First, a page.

Tuesday, July 15, 2014

Foreign visitors to World Cup aided by nonprofit translation program

This year, even monolingual sports fanatics were able to enjoy the World Cup. This year’s edition of soccer’s biggest tournament was held in Rio de Janeiro, Brazil, where Portuguese is the official language. Over half a million foreigners attended to see teams from 32 countries compete for the cup. In order to help all of those people navigate through everyday situations like hailing a taxi, consulting a doctor, or ordering from a restaurant, a Korean non-profit organization set up a language assistance service that operated 24 hours a day during the tournament. The service is called Rio Amigo. Calling the right number connected tourists to a volunteer translator speaking one of seven languages (English, Spanish, French, German, Italian, Russian, and Korean) who were then able to communicate with the locals in Portuguese. Rio Amigo is the direct descendent of Before Babel Brigade, a similar service developed for the 2002 World Cup, which was hosted by South Korea and Japan. Due to its popularity, the number of volunteer translators has more than doubled since then. The World Cup may be over, but perhaps by the next one (in four years’ time), more languages will be offered.

Monday, July 14, 2014

Meet our new staff: Joy and Keith

Last month, PLG welcomed two new staff members: Joy Shapley (Project Manager) and Keith Jordan (Director of New Business Development). Read more to learn a few interesting facts about the newest additions to the PLG team.


Joy Shapley is a recent graduate of the Translation Certificate Program at the University of Illinois. She has a bachelor’s degree in linguistics, speaks Spanish fluently, and is currently studying Japanese, Arabic, and German. As a project manager, Joy will be responsible for overseeing translation projects from the initial quote to the final edits. In her free time, Joy likes to read, write, and play sports; rugby is her game of choice, but she admits to being obsessed with the World Cup as well.

As Director of New Business Development, Keith Jordan will be in charge of talking to potential customers and explaining the ins and outs of what we do here at PLG. He is a native of New Jersey who moved here in 2002. Now he resides in Rockford with his wife Mary and his three children: Destiny, BJ, and Brian. Keith is an avid swimmer, but he’s not a fan of any other sports. When he’s not at work, Keith enjoys reading the Bible and participating in activities for his church.

Friday, July 11, 2014

Microsoft’s new Skype feature: Translating calls in real time

Last month at the Code technology conference, technology giant Microsoft announced a new feature for Skype, the decade-old video conferencing program allowing people from around the world to talk to each other, face-to-face. Skype has more than 300 million active users, and is currently available worldwide for free. The new feature is slated to “translate” conversations in real time; that is, after a sentence is said, an automated voice will repeat that sentence in the language of your choice.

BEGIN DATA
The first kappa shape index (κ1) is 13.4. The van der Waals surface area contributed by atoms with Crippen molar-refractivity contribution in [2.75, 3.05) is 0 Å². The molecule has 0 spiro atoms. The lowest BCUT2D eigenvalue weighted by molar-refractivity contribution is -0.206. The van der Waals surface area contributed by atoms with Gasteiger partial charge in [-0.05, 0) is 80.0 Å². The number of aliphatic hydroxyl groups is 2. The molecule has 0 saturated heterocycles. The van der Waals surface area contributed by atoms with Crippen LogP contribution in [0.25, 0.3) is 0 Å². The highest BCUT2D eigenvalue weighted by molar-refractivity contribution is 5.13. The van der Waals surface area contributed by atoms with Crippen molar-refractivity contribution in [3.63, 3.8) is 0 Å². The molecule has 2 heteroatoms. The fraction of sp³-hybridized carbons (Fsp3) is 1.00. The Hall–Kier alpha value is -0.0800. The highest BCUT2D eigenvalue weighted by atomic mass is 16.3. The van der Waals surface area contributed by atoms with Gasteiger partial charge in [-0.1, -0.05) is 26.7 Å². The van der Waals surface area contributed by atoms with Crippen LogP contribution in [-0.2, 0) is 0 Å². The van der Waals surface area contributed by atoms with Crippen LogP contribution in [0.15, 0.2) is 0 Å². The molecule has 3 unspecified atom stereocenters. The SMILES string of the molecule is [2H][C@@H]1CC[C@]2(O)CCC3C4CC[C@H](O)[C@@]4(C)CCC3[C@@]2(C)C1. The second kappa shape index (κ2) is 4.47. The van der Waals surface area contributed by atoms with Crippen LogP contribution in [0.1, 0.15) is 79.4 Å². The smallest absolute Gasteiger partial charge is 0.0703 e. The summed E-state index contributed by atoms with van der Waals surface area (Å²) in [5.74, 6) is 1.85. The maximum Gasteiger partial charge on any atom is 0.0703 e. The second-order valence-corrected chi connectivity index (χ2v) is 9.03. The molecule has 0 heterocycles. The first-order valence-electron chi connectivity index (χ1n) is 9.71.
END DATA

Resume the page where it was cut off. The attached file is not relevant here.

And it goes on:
Sounds like something out of science fiction? Well, don’t drop out of your foreign language classes quite yet – the new technology, as impressive as it is, still has its flaws. In practice, it seems like you will be able to understand the gist of what the other person is saying, but the translated sentences that result from your conversation will sound choppy and strange to a native speaker. Useful for saying hi to your friend Christiane in France, perhaps, but for a serious business meeting, you’re better off hiring a professional interpreter.

For more on this story visit the official Microsoft Blog article at http://blogs.microsoft.com/blog/2014/05/27/microsoft-demos-breakthrough-in-real-time-translated-conversations/

Project Spotlight: Pro-Tec Athletics

In keeping with this July's newsletter’s theme (World Cup), our project spotlight this month is the work we’ve done for Pro-Tec Athletics, specifically the Gel Force™ Knee Support label (English to German) and the Foam Roller User Guide (English to Canadian French). The former was a translation-only project, meaning that we provided the client with a bilingual Word document containing all of the text on the label in English and German. The latter was a little more challenging, as we were asked to prepare, translate, and then format the French User Guide in the exact same manner as the English version, including images and fonts! Thanks to our great in-house design team, however, we were able to deliver a translated User Guide that was just as flashy as the original.

One of the challenges of formatting labels that have been translated into French is the limited space available. On average, if English text is translated into French, the French text will take up about 50% more space. For example, the phrase “user guide” is “guide de l’utilisateur” in French! Our designers, in order to ensure quality in the finished product, always have to take differences like these into account.

Great job team!

To learn about Pro-tec Athletics cool products, check them out at www.pro-tecathletics.com/ 

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